A number of US and Canadian asset managers are integrating equity derivatives as cash alternatives, going beyond their more accustomed use of these products as instruments for executing specialised tactical operations.


This is a key finding of early 2003 research by Greenwich Associates, which indicates that equity derivatives usage is evolving in a new direction. Greenwich Associates consultant Jay Bennett said: "There has been a fundamental change in the entire institutional approach to equity derivatives".


Greenwich Associates research reveals several major shifts in the North American equity derivatives market. While traditional futures and listed options account for a total of 80 per cent of the volume traded in this market, the proportion of volume traded in exchange-traded funds (ETFs) more than doubled, from 4 per cent to 11 per cent.


Much of this change can be attributed to the fact ETFs can be shorted and thus are appealing to hedge fund investors, an increasingly important component to this market.


Meanwhile, the proportion of business controlled by derivatives specialists has shifted, plunging from 60 per cent in 2001 to 20 per cent this year, as the proportion controlled by portfolio managers jumped from 16 per cent to 45 per cent.


How Europe compares


Average equity derivatives trading volume by institution in North America rose from US$6 billion to US$7.4 billion, a 23 per cent increase. That is more significant than the 15 per cent growth concurrent Greenwich Associates research recorded in the European market.


Futures are the most commonly traded product in both markets, but particularly so in Europe (72 per cent of the total equity derivatives market) compared to North America (58 per cent of the total market.) The use of vanilla OTC options is far greater in Europe, where it represents 14% of total volume, as opposed to just 5 per cent of North American volume.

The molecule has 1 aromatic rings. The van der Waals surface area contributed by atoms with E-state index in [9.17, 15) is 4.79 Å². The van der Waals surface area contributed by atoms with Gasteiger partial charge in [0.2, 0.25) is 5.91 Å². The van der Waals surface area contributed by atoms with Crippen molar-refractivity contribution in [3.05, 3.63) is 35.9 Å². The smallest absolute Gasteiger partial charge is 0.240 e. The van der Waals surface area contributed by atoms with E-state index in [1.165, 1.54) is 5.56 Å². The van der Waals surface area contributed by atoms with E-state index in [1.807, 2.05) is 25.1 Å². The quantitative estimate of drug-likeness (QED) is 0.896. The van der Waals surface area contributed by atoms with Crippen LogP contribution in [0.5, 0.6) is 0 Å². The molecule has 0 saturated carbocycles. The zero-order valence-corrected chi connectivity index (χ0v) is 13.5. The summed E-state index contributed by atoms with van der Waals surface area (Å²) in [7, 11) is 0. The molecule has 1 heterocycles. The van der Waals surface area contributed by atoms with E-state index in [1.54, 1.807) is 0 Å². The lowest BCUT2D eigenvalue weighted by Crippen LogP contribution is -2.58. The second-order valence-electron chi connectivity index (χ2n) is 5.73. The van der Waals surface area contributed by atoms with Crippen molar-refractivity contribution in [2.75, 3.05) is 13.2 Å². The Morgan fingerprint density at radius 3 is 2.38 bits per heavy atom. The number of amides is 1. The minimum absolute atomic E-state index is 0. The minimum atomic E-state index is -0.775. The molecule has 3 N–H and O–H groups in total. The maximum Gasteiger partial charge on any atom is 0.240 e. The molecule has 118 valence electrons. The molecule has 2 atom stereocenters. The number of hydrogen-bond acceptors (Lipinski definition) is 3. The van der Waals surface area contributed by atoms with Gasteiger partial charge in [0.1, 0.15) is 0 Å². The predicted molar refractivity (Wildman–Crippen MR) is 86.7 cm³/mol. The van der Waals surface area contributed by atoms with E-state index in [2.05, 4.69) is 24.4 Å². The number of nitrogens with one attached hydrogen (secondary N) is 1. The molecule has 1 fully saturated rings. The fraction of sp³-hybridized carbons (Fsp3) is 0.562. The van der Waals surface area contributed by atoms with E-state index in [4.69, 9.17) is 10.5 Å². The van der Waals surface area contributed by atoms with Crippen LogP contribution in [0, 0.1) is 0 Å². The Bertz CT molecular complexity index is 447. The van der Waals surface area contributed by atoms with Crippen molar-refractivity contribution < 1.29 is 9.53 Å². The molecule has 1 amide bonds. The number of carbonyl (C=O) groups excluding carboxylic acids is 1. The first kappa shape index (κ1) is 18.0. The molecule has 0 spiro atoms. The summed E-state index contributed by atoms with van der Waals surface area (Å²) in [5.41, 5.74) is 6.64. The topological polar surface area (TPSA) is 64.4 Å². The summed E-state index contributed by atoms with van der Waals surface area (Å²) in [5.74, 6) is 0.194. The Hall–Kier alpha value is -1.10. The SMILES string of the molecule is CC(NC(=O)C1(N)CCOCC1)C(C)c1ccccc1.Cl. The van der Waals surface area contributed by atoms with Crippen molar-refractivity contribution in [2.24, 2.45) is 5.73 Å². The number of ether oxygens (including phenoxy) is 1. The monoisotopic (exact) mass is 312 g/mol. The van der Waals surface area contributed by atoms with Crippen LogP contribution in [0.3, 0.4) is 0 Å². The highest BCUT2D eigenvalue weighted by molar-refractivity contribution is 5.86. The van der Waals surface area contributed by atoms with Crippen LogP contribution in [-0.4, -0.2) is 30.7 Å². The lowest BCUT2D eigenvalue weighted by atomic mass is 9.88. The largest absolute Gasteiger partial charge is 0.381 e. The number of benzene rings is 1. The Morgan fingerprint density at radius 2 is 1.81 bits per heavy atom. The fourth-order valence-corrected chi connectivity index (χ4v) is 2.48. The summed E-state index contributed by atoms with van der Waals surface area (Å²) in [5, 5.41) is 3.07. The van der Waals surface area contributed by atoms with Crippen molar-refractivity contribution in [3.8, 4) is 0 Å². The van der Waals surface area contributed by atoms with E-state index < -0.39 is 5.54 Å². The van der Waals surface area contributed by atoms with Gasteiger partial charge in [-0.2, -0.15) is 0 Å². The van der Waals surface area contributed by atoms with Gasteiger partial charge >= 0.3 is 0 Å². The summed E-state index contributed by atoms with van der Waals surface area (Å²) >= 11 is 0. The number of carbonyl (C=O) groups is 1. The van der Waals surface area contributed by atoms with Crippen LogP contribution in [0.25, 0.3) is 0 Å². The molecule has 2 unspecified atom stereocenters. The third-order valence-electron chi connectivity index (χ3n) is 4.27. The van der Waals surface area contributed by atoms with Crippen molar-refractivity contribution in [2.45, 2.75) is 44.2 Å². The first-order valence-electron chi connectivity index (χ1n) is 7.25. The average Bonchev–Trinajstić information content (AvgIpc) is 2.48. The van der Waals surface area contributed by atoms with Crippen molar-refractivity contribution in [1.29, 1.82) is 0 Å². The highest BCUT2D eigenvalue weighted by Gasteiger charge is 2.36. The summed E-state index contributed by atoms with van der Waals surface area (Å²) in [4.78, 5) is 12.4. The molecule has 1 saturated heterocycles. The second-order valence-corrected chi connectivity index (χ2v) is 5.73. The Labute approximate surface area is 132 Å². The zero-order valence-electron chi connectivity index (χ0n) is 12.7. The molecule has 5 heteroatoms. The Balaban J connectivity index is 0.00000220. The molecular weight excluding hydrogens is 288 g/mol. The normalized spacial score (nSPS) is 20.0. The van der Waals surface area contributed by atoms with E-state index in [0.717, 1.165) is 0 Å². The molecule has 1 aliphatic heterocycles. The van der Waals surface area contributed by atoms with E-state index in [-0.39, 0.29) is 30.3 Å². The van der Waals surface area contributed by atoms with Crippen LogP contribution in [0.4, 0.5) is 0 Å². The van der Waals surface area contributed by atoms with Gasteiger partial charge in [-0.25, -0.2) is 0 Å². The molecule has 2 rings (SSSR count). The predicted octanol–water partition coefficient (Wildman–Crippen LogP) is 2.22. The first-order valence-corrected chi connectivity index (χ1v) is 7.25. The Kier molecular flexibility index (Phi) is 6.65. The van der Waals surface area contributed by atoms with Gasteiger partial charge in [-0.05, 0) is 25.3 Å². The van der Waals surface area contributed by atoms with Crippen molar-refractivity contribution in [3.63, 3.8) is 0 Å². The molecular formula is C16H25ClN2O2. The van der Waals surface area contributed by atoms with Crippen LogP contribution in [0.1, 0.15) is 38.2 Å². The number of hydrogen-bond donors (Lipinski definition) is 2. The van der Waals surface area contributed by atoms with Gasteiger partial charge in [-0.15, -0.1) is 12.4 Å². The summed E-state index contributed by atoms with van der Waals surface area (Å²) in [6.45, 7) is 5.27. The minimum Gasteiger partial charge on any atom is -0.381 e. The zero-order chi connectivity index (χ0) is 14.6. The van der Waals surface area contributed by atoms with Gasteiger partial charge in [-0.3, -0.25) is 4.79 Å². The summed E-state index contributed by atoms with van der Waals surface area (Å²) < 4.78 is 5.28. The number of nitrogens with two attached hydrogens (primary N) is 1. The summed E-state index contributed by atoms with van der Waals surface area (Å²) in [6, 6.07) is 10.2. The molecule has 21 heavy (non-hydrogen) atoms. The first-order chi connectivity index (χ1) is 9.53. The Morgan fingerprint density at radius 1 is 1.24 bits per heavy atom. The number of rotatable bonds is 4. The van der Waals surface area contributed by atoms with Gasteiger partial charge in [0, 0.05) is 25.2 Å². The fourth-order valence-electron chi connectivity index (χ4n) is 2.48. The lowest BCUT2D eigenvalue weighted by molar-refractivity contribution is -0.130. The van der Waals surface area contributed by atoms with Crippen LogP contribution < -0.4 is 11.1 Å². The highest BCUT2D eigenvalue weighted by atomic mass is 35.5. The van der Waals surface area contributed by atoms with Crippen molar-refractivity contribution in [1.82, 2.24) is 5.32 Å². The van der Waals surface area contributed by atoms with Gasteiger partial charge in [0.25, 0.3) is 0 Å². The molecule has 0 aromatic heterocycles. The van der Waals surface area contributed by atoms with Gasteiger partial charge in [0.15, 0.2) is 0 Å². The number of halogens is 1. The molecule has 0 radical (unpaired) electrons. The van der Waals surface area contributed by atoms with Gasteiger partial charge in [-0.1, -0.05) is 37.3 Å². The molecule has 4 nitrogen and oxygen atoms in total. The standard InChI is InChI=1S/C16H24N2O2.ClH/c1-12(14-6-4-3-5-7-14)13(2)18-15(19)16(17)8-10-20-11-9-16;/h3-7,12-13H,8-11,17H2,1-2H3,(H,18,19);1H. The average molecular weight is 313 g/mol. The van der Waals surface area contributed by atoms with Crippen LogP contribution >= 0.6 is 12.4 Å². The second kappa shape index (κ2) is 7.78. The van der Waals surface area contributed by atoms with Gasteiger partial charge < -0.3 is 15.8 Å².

Consultant John Colon points to "a marked shift in the control of equity derivatives transactions in Europe, with derivative specialists‚ control declining from 59% to 37%, and portfolio managers rising from 12% to almost 30%. The changeover in Europe is less complete, but the trend is clearly in the same direction."


Electronic trading: The future isn't here yet


Less than 10% of North American institutional trading volume in listed options on individual stocks and listed equity index options are being routed directly to exchanges via electronic trading systems, and only 16% of listed equity index futures are being so routed.


Consultant John Feng said: "While electronic trading systems providing direct access to exchanges may well play a key part in equity derivatives trading at some point in the future, they are quite a long way from doing so yet."


Among users of these trading systems, the proportion of listed equity index futures that is being routed directly to exchanges via electronic systems is pretty high, 49%. At institutions with equity derivatives trading volume of less than US$1 billion annually (on the lower end in volumes traded, among those institutions Greenwich Associates studied), that proportion is about 80%.


Background Note: Greenwich Associates is an international research-based consulting firm in institutional financial services worldwide. Greenwich studies provide benchmark information on best practices and market intelligence on overall trends. Based in Greenwich, Connecticut, with additional offices in London, Sydney, Toronto, and Tokyo, the firm offers over 100 research-based consulting programs to more than 250 global financial-services companies.


From January to March 2003, Greenwich Associates conducted interviews with 129 institutions in the United States and Canada who invest in equity derivatives. Interview topics included market trends, service provider assessments, and compensation.


copyright Hedgeweek 2003
 
 
 


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